We acknowledge several limitations that serve as avenues for future research. First, although the total sample size is relatively large compared to other hair sample studies (e.g., Iglesias et al., 2015; Dettenborn et al., 2016), the number of men in our sample was relatively small. As the behavioral effects of testosterone are known to differ between men and women (e.g., Turanovic et al., 2017), future studies should replicate our findings in a more balanced gender sample. Second, Ribeiro et al. (2016) have shown that indirect finger length measures (from scans or photos) result in lower 2D:4D ratio scores than direct measures. Further work is needed in order to clarify whether the effect sizes of 2D:4D ratios are dependent on measurement protocol. Third, although the BART measure is an often used measure of risk taking (Lejuez et al., 2002), the measure could be confounded with participants’ beliefs about the choices and outcomes of others in the experiment (because of the cash prize). Although no computer task can perfectly simulate naturally occurring risk taking behaviors, the BART does simulate risk situations in a natural environment and has been shown to predict a number of real-world risk taking behaviors (Lejuez et al., 2002, 2003; Hopko et al., 2006). Furthermore, it allows for the assessment of an overall propensity for risk taking rather than the likelihood of engaging in a particular type of risk taking behavior, as is often case with self-report measures of risk-related constructs. Nevertheless, future studies should test the generalizability of the results to real-world situations. Fourth, our evidence suggests that both state-based levels of testosterone and baseline testosterone appear to be unrelated to 2D:4D ratios. This does not, however, rule against the possibility that 2D:4D is indeed a putative marker of prenatal testosterone exposure, and so lends itself to exploring the organizing effects of testosterone on behavior (Hönekopp et al., 2007).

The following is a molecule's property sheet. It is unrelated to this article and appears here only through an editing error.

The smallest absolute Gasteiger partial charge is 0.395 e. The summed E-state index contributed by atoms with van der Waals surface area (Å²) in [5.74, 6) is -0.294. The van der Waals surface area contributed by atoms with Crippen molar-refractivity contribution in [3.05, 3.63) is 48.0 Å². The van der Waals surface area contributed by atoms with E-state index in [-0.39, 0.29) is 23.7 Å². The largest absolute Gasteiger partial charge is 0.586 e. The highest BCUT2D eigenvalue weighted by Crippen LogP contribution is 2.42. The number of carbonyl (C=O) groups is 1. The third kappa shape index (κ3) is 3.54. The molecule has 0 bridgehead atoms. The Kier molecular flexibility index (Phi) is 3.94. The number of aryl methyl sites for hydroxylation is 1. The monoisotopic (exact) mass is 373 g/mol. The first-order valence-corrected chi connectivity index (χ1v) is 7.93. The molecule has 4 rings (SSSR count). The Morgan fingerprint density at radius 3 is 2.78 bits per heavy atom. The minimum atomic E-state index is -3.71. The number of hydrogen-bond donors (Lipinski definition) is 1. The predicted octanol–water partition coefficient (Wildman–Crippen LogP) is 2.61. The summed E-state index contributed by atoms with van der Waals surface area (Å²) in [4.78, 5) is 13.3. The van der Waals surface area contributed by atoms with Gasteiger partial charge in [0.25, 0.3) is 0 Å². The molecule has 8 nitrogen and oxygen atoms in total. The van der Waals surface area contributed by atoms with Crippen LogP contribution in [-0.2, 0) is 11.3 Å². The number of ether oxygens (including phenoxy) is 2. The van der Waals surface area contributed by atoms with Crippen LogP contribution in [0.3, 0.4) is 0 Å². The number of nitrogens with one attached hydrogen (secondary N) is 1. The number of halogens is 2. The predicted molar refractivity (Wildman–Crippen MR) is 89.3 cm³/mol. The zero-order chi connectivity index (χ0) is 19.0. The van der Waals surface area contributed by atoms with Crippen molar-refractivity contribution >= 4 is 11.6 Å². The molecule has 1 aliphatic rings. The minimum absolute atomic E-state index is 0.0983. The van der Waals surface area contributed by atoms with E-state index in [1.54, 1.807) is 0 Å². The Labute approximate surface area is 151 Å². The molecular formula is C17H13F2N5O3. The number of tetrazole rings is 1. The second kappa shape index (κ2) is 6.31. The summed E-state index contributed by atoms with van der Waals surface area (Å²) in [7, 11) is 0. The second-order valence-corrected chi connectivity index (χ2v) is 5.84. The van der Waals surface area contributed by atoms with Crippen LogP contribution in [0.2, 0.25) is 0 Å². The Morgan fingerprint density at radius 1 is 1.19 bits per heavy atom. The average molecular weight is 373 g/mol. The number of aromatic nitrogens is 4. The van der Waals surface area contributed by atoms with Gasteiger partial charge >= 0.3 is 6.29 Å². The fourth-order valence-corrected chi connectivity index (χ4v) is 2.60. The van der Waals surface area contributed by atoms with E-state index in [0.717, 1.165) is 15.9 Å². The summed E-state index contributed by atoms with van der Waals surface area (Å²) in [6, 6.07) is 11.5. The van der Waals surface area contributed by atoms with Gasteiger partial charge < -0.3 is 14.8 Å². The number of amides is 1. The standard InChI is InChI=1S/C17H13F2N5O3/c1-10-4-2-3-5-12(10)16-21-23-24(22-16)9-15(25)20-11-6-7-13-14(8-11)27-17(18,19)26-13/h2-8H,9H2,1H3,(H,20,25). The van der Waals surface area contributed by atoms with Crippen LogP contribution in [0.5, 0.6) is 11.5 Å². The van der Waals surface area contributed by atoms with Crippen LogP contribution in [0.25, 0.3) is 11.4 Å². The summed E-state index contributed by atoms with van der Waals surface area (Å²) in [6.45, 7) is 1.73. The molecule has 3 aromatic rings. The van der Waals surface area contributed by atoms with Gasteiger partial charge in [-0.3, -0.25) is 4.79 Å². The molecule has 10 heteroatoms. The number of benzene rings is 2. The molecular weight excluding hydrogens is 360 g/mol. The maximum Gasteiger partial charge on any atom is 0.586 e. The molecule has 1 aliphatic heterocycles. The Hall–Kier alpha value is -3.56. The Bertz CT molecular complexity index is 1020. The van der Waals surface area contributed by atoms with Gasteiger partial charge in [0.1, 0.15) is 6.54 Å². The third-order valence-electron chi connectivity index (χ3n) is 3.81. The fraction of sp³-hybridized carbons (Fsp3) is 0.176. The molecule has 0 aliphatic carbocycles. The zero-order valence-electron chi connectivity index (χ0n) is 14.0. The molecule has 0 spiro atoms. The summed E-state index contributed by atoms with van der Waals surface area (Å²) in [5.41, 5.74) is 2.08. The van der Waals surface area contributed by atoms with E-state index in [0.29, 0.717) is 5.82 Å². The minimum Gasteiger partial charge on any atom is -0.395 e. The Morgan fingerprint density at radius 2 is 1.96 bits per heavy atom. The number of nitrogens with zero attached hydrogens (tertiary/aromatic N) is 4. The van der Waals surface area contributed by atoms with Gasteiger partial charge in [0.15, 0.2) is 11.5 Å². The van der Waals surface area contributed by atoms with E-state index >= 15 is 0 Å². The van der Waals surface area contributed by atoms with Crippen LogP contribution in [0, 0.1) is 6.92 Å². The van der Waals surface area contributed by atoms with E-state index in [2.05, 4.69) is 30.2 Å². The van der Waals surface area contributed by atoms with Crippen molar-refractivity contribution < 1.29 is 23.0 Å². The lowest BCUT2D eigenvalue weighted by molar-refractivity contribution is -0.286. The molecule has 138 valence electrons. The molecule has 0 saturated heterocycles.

Author Contributions